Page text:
‘I’d love to stay home and drink coffee with my mates,’ hubby has been known to mutter on various occasions to the soundtrack of me grinding my teeth in frustration.

‘God knows what they think we do at these meetings,’ one of the mum BFFs said in exasperated tones. ‘We ought to install ‘nanny cam’ to reveal the reality.’

Couldn’t have put it better myself.

As a mum I suppose you are just more used to the whole rigmarole of ‘café culture with kids’ so your tolerance level for dirty looks received from other diners and increasing numbness to treat bribery are naturally just higher.

(Incidentally my personal ‘treat equation’ for mini-me has been known to extend to three bags of pom-bears in the quest for good behaviour. Goodness, I do hope Gwyneth ‘mung bean’ Paltrow isn’t reading this – she’s bound to report me!)

Well, parental guru that I am, I say load yourself up with high-carb snacks, chuck some raisins in to make yourself better, and get them grazing.

With any luck you’ll manage to slurp down a cuppa and consume a chocolate biscuit in the space of three seconds and the outing can be declared a success. Hooray!

Never mind the indigestion pains. You’re used to it by now…

This Year’s New Mum Resolutions

This may be somewhat late(ish) in the day, but I’d like to wish everyone reading this a very, very Happy New Year!

Today has been a somewhat bleary-eyed affair as hubby, parents and I didn’t get to bed until 3am. And no we weren’t out clubbing, and for once I wasn’t working, no we were playing Articulate. Yes it’s life on the edge these days!

Although to be honest I’m very glad that my days of frequenting some sticky-floored pub I’d had to pay a tenner just to get into are over. Not to mention the sheer awful-ness of having to find some semi attractive person of the opposite sex to snog at midnight. Yes staying at home with a nice meal and a good bottle of something strong suits me just fine.

What I really love about bringing in the New Year though is that feeling of starting afresh, almost like sitting with pen poised above a perfectly clean, white piece of paper. I like the feeling of anticipation, thinking about what I just might possibly achieve over the coming 12 months if I put my mind to it.

I always seem to start off with a good list of resolutions too, although sticking to them is always harder than you think isn’t it.

Who knows though – with blue-eyed boy fast approaching his first birthday (how did that happen?!) perhaps I might have a little more time to invest in making sure they become reality rather than remain merely wishful thinking.

And to that end here’s my little collection of ‘New Mum Resolutions’ – good luck with your own!

*Blog more

I’ve loved launching Neat Freak Mum and having an outlet for my constant stream of consciousness. And according to my website stats some of you kind enough to read my ramblings (no doubt because you stumbled upon them) hail from pretty far afield, which is pretty exciting to ponder. And proof that parents get irritated by Gwyneth Paltrow the world over! Now it’s time to build things up.

*Make a start on ‘the book’

My biggest fear is being one of those writers who never get around to it. And the excuse that you have to wait until ‘the right time’ is basically just redundant.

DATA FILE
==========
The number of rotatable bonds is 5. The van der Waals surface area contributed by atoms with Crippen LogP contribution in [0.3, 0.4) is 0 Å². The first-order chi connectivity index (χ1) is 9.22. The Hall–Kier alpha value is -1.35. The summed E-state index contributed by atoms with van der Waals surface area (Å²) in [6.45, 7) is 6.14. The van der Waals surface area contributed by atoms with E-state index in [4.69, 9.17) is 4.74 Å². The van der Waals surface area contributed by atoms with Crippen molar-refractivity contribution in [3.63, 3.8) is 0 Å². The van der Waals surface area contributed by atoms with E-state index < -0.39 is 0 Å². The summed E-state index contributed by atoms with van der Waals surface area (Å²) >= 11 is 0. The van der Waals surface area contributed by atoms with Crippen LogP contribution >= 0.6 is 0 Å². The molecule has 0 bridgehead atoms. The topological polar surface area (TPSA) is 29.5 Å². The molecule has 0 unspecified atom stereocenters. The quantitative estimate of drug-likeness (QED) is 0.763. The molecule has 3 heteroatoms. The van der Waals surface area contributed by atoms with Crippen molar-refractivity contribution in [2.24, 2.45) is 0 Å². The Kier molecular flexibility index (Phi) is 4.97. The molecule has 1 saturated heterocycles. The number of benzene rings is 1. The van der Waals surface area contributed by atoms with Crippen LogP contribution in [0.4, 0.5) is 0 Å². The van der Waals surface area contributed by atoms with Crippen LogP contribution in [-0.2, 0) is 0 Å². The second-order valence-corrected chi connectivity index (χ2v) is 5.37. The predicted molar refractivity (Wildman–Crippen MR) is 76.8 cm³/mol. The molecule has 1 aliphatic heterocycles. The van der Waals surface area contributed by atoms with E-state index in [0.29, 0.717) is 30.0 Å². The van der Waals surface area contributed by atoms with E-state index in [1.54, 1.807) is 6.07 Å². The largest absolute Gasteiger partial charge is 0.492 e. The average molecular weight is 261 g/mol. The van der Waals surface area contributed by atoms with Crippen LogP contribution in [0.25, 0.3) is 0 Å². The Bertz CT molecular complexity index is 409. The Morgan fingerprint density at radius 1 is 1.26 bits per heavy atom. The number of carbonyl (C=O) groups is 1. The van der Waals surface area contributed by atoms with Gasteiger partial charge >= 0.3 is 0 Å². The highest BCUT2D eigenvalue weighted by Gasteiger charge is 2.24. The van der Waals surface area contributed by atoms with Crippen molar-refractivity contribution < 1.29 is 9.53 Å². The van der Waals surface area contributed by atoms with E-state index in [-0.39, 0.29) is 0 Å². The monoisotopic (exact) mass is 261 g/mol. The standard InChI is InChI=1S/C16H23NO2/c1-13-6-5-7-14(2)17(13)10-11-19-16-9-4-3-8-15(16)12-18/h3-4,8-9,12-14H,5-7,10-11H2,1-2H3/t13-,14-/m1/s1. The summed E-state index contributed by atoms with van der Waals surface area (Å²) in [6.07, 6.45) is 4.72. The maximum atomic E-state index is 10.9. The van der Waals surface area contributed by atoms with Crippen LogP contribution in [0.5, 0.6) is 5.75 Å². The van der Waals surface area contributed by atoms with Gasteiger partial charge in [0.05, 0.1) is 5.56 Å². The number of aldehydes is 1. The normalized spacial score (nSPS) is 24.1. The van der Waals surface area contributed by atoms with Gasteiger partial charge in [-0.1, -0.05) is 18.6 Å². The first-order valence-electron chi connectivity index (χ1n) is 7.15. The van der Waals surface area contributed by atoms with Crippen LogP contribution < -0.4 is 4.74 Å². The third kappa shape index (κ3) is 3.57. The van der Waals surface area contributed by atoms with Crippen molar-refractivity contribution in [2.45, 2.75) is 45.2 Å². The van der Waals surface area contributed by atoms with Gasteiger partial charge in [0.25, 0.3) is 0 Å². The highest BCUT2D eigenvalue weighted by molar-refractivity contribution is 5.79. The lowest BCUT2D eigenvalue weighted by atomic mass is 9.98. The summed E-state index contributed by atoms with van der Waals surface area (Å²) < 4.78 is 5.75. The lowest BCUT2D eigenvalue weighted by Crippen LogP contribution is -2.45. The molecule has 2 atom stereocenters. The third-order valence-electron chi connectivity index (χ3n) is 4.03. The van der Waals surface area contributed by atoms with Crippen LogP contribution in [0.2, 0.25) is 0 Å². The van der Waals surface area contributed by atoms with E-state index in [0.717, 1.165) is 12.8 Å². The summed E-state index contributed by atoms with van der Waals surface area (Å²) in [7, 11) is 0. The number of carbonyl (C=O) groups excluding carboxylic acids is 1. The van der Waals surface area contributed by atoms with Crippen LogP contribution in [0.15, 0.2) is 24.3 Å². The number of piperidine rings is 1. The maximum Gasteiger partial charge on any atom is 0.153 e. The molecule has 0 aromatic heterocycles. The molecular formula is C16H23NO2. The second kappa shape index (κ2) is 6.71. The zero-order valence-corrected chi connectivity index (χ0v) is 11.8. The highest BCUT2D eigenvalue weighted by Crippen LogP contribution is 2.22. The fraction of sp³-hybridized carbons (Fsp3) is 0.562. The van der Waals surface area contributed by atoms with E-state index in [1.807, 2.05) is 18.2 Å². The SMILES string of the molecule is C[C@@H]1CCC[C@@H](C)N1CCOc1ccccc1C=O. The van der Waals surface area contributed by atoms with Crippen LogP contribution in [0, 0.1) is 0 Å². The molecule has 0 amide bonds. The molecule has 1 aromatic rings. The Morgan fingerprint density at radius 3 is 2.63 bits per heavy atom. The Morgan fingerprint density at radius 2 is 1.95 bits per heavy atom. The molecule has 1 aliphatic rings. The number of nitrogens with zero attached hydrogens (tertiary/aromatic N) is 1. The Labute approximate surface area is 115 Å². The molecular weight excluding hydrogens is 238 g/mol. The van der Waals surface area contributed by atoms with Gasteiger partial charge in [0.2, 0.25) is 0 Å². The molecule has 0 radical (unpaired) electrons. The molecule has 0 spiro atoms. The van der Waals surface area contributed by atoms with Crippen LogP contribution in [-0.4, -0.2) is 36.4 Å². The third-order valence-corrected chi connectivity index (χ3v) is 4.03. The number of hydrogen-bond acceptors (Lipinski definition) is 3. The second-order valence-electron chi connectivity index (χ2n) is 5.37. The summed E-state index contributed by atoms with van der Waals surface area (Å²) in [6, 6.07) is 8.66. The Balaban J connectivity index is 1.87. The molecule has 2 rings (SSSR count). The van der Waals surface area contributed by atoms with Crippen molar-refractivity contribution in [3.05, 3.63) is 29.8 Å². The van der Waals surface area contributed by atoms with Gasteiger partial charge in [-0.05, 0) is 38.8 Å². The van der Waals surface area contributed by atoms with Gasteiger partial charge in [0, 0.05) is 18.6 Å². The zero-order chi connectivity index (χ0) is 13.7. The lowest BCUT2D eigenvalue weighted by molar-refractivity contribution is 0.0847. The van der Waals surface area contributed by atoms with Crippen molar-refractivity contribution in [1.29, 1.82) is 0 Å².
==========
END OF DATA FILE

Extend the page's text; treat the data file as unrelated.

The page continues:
*Expand my business

The fact that people pay me to pen things is still a source of joy and amazement after 15 years. Hopefully by this time next year this will also include more people who need help writing copy for their websites, businesses and blogs.

*Try to worry less

Whether the kids watch too much telly, whether I should do more ‘crafts’ with them, whether mini-me’s drama queen tendencies are inherited, whether blue-eyed boy is simply too chilled out to crawl, whether my tidying/other neuroses are rubbing off on the offspring. Gah! Enough!

*Spend more ‘quality time’ with mini-me

Rather than trying to finish an email and complete several household tasks at the same time.

*Read more for pleasure

And actual books too. Not just the latest issue of Grazia on a Tuesday accompanied by a large bag of Haribo Starmix.

*Brave more solo family trips further afield

Surely myself, the pre-schooler, the baby, the buggy and the London Underground don’t have to add up to anxiety?!

*Cook more

I used to love cooking, it used to be the thing I did to relax at the end of a long day. Plus I can’t keep make hubby eat pizza and salad. Or asking him to ‘cook’ it…

*Be a better friend

Moaning less to my two mum BFFs would be a good start. Also keeping in contact more with old friends – whether or not they have children – and remembering birthdays and important dates so I don’t have to keep sending belated cards and gifts but ones that actually arrive on time.

*Try to be kinder to myself

Occasionally I might need a self-inflicted pat on the back rather than dismissing something good I’ve achieved for the never-ending list of jobs. I must be semi-successful at this working mum/life juggling thing because mini-me and blue-eyed boy are: still alive, usually polite, mainly happy and smiling and loved by many.

Make sure you try that last one too, and have an amazing 2015!

Things I’ll never get used to as a parent

I’ve just had one of THOSE mum mornings.

You know the type, where nothing, and I mean nothing, goes right. Where you’re running stupidly late, again, and trying to speed up somehow only results in everyone moving even slower.

Where your semi-decent, moderately coordinated, mostly stain-free, outfit is soon drenched in sweat as you start to overheat wildly at the effort of shepherding offspring out of the house while trying very, very hard to not lose your temper.

(At least you hope it’s that because otherwise you must be suffering from the hot flushes of early onset menopause.)